Let’s review. Lord knows i don’t gots the time, but over the last twelve months i’ve listened to many a musical number. Here are some must-haves for your library.
JANUARY’s theme was crime.
Big Bang outta the “Payday 2: A Merry Payday Christmas” soundtrack. This is an actual musical cobbled up by those what worked on the Overkill video game sequel and robbin’ banks and whatnot with your joystick on your couch. British cracking wise and naughtiness that’s gee-dee fun. Get it.
The despicable villains who committed unlawful acts during the holidays caused songs that ranged from historical folk to deprived pop. Possibly the worst of the worst comes from Kunt and The Gang, a ne’erdowell UK set of low-class lads with songs to make you cringe. Including “Killed a Kid at Christmas.” He would’ve gotten away with it, too, if it hadn’t been–oh, he DID get away with it.
FEBRUARY’s motif was birthday. Apparently not only Jesus was born in December. And most of those others–looking at you, Shannon–are not happy about it. Sing out for empathy!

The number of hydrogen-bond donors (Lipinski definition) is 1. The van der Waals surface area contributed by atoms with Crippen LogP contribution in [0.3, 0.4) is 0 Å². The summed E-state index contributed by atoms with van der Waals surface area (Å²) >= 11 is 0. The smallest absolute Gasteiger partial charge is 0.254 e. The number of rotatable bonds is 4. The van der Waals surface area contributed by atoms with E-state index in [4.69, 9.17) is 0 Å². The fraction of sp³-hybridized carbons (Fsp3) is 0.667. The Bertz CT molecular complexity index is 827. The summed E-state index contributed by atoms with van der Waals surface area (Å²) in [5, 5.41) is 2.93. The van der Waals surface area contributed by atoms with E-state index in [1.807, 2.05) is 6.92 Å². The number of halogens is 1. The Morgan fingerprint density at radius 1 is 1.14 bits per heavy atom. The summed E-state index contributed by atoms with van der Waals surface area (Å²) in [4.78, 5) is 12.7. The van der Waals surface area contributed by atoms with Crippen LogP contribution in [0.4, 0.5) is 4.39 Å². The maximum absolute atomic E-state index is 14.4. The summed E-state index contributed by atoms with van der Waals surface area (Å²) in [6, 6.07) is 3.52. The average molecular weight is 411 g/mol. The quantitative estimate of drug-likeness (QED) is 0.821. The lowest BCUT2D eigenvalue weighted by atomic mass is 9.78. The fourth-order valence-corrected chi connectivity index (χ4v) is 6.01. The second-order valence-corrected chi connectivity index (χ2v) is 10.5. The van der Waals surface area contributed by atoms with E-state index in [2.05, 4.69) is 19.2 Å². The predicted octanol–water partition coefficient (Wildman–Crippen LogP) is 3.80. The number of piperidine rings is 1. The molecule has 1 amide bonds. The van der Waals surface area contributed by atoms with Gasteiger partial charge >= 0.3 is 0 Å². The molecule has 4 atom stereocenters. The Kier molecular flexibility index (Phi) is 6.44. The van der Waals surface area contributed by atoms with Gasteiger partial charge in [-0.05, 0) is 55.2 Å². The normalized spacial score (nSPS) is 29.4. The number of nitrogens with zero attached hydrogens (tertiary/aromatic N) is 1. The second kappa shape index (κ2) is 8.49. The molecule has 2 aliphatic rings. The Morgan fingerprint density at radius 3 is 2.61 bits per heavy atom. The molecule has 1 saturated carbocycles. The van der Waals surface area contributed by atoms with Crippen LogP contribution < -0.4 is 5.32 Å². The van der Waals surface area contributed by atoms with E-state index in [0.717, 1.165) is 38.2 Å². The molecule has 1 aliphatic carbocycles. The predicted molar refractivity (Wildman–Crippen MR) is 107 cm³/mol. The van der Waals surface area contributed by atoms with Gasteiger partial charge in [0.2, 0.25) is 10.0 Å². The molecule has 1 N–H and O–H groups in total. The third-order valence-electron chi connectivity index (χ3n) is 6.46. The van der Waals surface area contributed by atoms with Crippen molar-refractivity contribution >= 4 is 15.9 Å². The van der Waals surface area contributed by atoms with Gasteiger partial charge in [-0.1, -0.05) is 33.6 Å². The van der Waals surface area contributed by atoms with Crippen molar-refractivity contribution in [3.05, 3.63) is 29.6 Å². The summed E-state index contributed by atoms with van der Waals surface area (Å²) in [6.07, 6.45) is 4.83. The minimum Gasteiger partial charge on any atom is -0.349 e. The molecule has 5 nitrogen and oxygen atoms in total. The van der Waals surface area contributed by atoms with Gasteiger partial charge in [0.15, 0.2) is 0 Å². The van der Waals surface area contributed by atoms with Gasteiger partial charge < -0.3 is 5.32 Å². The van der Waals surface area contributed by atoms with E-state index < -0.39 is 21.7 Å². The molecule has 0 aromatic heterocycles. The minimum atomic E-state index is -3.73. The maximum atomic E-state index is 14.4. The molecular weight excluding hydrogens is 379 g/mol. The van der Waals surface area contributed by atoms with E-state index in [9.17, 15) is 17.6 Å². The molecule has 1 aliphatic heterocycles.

Let’s get funereal (for the fun of it) a la Fortress of Attitude and their chorale delight: “It Sucks to be Born on Christmas.” Feel the pain.
MARCH’s idea was cowboys. That’s a thing, right? Christmas cowboys?
You could do worse than Michael Martin Murphey, or Riders in the Sky (though i like what Gene Davenport does with this TV-show golly-gee cowpuncher approach). But allow me to push Nevada Slim & Cimmaron Sue. Effortless tee hee haw. And i don’t usually recommend an album what’s got traditional carols covered on it. So, that means it’s extra good.
The Heebee-jeebees thumb their kerchief covered noses at the cowboy concept with their “Cowboy Christmas.” Dumb dad jokes or brilliant kid music?! Hilarity ensues.
APRIL’s concern was coal. What’s this mineral got to do with the holiday?Tradition, folklore, quaint old-timey stories, blah blah blah, fa la la la la.